Passing of an Intellectual Giant: Dr. Ali Mazrui

Ali Mazrui

Dr. Ali Mazrui was born in the Kenyan coastal city of Mombasa on 24 February 1933, some 20 years before the Mau Mau uprising against British colonial rule.

He earned a B.A. with Distinction from Manchester University in Great Britain in 1960, an M.A. from Columbia University in New York in 1961 and finally, a doctorate from Oxford University in 1966. It is a reflection of his effective role as a public intellectual that he irritated the dictatorial military regime of Uganda’s Idi Amin well enough to earn himself a forced exile from his teaching position at Makerere University in Kampala in 1973.

In his series of essays, On Heroes and Uhuru-Worship, he wrote as an African scholar deeply involved in the fight for the freedom of his people, expressing empathy with those on the front line of the battle against colonialists.

Dr. Mazrui’s writings, though embedded in history, still resonate partly because they  give insight into some of the greatest concerns currently facing the world around terrorism and Islam.

In one of his books, Islam between Globalisation and Counter Terrorism, he explained how the religion was entrapped in the danger of rising extremism.

The professor had immense international experience in his academic career.

Dr. Mazrui then joined Uganda’s famous Makerere University as head of the Department of Political Science and Dean of the Faculty of Social Sciences.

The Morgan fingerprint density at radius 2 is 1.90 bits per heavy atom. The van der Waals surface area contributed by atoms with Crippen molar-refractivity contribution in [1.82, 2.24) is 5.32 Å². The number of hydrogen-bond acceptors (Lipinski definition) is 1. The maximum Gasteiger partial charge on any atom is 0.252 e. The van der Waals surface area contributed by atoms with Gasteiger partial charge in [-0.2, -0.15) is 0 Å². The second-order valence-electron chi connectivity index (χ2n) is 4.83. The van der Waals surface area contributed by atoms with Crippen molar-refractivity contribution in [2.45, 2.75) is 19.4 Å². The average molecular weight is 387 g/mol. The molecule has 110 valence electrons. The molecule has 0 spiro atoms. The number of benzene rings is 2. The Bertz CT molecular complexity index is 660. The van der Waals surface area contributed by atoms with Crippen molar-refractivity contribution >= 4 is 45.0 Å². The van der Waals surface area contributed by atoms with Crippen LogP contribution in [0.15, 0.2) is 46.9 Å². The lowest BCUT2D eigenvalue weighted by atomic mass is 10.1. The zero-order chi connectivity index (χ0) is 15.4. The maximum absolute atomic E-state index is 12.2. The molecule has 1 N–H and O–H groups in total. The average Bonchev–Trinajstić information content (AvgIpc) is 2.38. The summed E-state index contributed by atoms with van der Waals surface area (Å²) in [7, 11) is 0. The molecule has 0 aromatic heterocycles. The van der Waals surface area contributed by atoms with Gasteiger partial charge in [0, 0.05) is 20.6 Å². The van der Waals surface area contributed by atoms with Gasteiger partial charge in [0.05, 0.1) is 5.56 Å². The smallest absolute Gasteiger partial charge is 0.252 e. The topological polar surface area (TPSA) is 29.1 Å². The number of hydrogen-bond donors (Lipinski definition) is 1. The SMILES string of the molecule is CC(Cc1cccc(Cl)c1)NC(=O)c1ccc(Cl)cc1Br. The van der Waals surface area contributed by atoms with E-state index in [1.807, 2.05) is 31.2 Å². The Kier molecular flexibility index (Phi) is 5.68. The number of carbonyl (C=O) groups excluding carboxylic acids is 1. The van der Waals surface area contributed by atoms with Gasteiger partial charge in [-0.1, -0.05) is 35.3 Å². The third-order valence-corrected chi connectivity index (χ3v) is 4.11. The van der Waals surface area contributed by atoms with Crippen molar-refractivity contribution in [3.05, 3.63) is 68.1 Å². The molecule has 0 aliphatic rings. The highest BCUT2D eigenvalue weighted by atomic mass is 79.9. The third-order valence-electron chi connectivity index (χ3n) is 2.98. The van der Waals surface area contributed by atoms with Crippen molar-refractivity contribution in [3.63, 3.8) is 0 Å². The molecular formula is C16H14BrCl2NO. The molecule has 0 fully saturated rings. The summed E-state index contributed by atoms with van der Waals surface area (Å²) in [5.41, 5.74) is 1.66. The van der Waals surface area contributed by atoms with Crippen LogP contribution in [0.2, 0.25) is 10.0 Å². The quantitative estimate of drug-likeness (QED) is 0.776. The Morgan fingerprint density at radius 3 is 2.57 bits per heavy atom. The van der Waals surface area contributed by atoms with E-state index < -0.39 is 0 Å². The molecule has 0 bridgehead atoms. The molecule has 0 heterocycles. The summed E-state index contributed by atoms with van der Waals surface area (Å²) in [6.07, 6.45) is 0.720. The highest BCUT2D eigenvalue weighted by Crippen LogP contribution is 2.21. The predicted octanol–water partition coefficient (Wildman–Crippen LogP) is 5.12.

Throughout his career, he wrote numerous books and expressed strong opinions in widely published papers.

In the 1970s, Mr Mazrui’s sharp criticism of the then-Kenyan and Ugandan regimes – led by Daniel arap Moi and Idi Amin respectively – displeased the ruling class, leading to his exile in the US.

At the time of his death, he was an Albert Schweitzer professor in the humanities and the director of the Institute of Global Cultural Studies at Binghamton University in New York.

Leading tributes to Mr Mazrui, Kenya’s President Uhuru Kenyatta described him as “towering” academic whose “intellectual contributions played a major role in shaping African scholarship…Indeed, death has robbed us of one of Kenya’s greatest scholars,” Mr Kenyatta said.

Tanzania’s Deputy Minister of Communication, Science and Technology, January Makamba, paid a more personal tribute, saying Mr Mazrui “taught me to appreciate and value Africa’s complex identity and multiple heritages”.

Dr. Mazrui wrote and presented a ground-breaking BBC television series in the 1980s entitled The Africans – a Triple Heritage that talked of the Western , Islamic and indigenous influences on Africa.

He won several awards and in 2005, the US journal Foreign Policy and British journal Prospect listed him as among the world’s top 100 public intellectuals.

One of his most well-known productions is his celebrated 1980s television documentary series The Africans- A Triple Heritage, which was a joint production of the BBC and the Public Broadcasting Service (WETA, Washington) in partnership with the Nigerian Television Authority. A book by the same title was also published, which underlined the significance of the subject.

He will be buried, in accordance with his wishes at the historical monument of Fort Jesus in Mombasa, his birthplace.

Drawn from The Nation and BBC News

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